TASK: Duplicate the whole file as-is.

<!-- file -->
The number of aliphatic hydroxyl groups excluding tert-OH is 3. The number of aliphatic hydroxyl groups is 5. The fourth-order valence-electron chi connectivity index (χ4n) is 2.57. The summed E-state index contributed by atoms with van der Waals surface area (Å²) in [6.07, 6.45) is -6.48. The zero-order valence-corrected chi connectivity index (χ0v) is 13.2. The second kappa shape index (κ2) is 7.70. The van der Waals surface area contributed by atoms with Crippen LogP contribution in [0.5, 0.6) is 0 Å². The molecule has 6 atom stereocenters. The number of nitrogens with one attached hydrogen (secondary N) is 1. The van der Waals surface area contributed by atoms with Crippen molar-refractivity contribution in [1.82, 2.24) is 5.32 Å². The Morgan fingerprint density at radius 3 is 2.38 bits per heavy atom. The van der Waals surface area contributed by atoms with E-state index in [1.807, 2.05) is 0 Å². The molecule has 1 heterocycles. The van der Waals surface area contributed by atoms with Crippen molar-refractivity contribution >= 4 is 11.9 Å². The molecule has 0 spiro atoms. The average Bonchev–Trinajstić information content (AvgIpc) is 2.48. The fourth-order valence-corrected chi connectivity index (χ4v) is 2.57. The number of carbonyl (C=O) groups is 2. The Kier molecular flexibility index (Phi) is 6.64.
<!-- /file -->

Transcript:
The number of aliphatic hydroxyl groups excluding tert-OH is 3. The number of aliphatic hydroxyl groups is 5. The fourth-order valence-electron chi connectivity index (χ4n) is 2.57. The summed E-state index contributed by atoms with van der Waals surface area (Å²) in [6.07, 6.45) is -6.48. The zero-order valence-corrected chi connectivity index (χ0v) is 13.2. The second kappa shape index (κ2) is 7.70. The van der Waals surface area contributed by atoms with Crippen LogP contribution in [0.5, 0.6) is 0 Å². The molecule has 6 atom stereocenters. The number of nitrogens with one attached hydrogen (secondary N) is 1. The van der Waals surface area contributed by atoms with Crippen molar-refractivity contribution in [1.82, 2.24) is 5.32 Å². The Morgan fingerprint density at radius 3 is 2.38 bits per heavy atom. The van der Waals surface area contributed by atoms with E-state index in [1.807, 2.05) is 0 Å². The molecule has 1 heterocycles. The van der Waals surface area contributed by atoms with Crippen molar-refractivity contribution >= 4 is 11.9 Å². The molecule has 0 spiro atoms. The average Bonchev–Trinajstić information content (AvgIpc) is 2.48. The fourth-order valence-corrected chi connectivity index (χ4v) is 2.57. The number of carbonyl (C=O) groups is 2. The Kier molecular flexibility index (Phi) is 6.64.